Working with digital video

Peter Westenberg, October 2007

Working with digital video is part of many artistic disciplines. Besides single screen narratives, video productions can range from animation, multiple screen installation to interactive work. Still, many aspects of digital video can be traced back to the history of film. The interface of a timeline editing software such as Cinelerra [1] shows a multitrack timeline, a viewing monitor, a bin for clips; echoing the setup of a flatbed table for editing celluloid.

A dual head set up Cinelerra work station

The physical materiality of film and video are fundamentaly different: celluloid versus pixels, chemicals versus algorhytms, but the relationship between film and video has mutually matured. As outlined by Matt Hanson [1b], video expands cinematographic traditions in new directions, filmmakers can benefit from digitisation by reclaiming the central position of creativity in the film process, as pointed out by Samira Makhmalbaf. [1c]

An 'Old Delft Cinemonta' 16mm editing table in use at the Filmwerkplaats in Rotterdam

Digital video also roots in artistic practices of the sixties and seventies. [1a] Artists started using video to capture temporary performances (Joan Jonas [2], Vito Acconci [3]), they integrated video monitors in installations (Nam June Paik [4]), experimented with filters and mixing in video paintings (Peter Campus [5]). Compared to film cameras, video cameras had a strong feature: it became possible connect a monitor and view directly what the camera recorded. Today, artists can use softwares such as Lives [5], Jahshaka [6], Zone Minder [7] or Pure Data [8]and Linux distributions aimed at audio and visual creation such as Dyne:bolic[9] Apodio [10] and Ubuntu Studio [11]to further explore the possibilities of real time video, multiple camera input and live interaction.

When integrating programming into the work process, videomakers can use the computer's calculating characteristics to its fullest potential. Scripts, written in programming languages such as Perl [12]or Python [13], combine functionalities of different software-programmes into automated processes. They can be used to generate (abstract) imagery, to carry out repetitive actions, to place images into sequences. Combine for example the functionalities of 'Swiss army knive' ImageMagick [14] and the commandline options of Mplayer [15]with other small scripts to create a set of tools which enables a unique, made to measure, visual vocabulary.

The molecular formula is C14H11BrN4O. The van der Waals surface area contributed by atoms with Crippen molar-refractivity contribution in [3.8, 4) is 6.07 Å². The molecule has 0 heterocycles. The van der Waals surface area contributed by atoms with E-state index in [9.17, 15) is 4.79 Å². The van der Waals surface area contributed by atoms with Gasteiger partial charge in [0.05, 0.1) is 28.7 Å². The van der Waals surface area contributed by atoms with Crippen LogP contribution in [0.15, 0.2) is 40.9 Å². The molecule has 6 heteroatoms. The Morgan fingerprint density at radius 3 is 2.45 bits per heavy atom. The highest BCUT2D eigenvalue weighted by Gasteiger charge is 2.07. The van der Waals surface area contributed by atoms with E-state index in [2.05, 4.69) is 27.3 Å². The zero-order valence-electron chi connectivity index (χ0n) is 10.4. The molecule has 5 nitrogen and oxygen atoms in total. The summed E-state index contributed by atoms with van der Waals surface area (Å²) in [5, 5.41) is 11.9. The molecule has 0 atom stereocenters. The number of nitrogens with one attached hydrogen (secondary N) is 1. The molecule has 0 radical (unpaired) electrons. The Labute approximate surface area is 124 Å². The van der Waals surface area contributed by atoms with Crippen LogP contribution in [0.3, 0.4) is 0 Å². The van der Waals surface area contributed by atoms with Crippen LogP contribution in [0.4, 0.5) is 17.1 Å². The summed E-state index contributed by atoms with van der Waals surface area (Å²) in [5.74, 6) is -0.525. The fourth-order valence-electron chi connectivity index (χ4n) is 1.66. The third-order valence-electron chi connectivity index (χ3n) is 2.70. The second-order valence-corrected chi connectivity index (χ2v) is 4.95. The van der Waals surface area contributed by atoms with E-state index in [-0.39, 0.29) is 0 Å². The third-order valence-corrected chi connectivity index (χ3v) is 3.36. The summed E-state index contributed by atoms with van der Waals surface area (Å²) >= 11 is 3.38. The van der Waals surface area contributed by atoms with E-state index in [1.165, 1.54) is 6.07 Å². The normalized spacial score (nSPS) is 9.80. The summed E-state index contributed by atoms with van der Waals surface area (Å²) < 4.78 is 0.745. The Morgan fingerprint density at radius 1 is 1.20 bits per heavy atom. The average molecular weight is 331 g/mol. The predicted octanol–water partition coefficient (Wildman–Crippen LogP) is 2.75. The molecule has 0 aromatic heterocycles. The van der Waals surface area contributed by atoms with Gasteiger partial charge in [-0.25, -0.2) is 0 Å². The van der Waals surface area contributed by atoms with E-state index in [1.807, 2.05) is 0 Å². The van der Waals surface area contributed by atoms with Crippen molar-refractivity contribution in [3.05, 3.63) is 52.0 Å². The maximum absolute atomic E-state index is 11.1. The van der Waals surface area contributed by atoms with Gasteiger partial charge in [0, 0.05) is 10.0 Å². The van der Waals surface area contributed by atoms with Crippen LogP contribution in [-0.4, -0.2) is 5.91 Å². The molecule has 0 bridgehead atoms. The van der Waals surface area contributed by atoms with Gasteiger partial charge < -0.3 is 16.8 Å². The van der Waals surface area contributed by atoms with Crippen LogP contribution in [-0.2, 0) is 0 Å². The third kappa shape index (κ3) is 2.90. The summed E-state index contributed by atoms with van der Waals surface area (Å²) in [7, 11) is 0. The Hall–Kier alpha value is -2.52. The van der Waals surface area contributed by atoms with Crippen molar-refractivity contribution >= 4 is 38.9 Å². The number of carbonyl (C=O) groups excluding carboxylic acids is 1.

During the past few decades, portability, affordability and improving technical quality popularised the usage of video. Many generations of standards saw the light, from Betamax [16], Video 2000 [17] to VHS [18]. Stand alone solutions such as the now obsolete 'Casablanca' videosystem [19], and later Imovie and MovieMaker fulfilled the home cinematographers desire for easy editing solutions. Kdenlive [20]and Kino [21]fit in this tradition of user friendly tools allowing for quick drag and drop cuts and pastes. With PVR initiatives such as MythTV [22], television is entering the free desktop.

Since the late eighties journalists and activists armed themselves with lightweight material. With protagonists such as Paper Tiger TV [23], video activism matured rapidly. The birth of the internet provided suitable platforms for alternative media (Indymedia [24], Democracy now [25]) and the contemporary civil journalist publishes on videoblogs and video sharing websites. ( [26])

Sampling of sounds and images has become common practice for artists and the web and P2P networks offer great opportunities for exchanging mediafiles.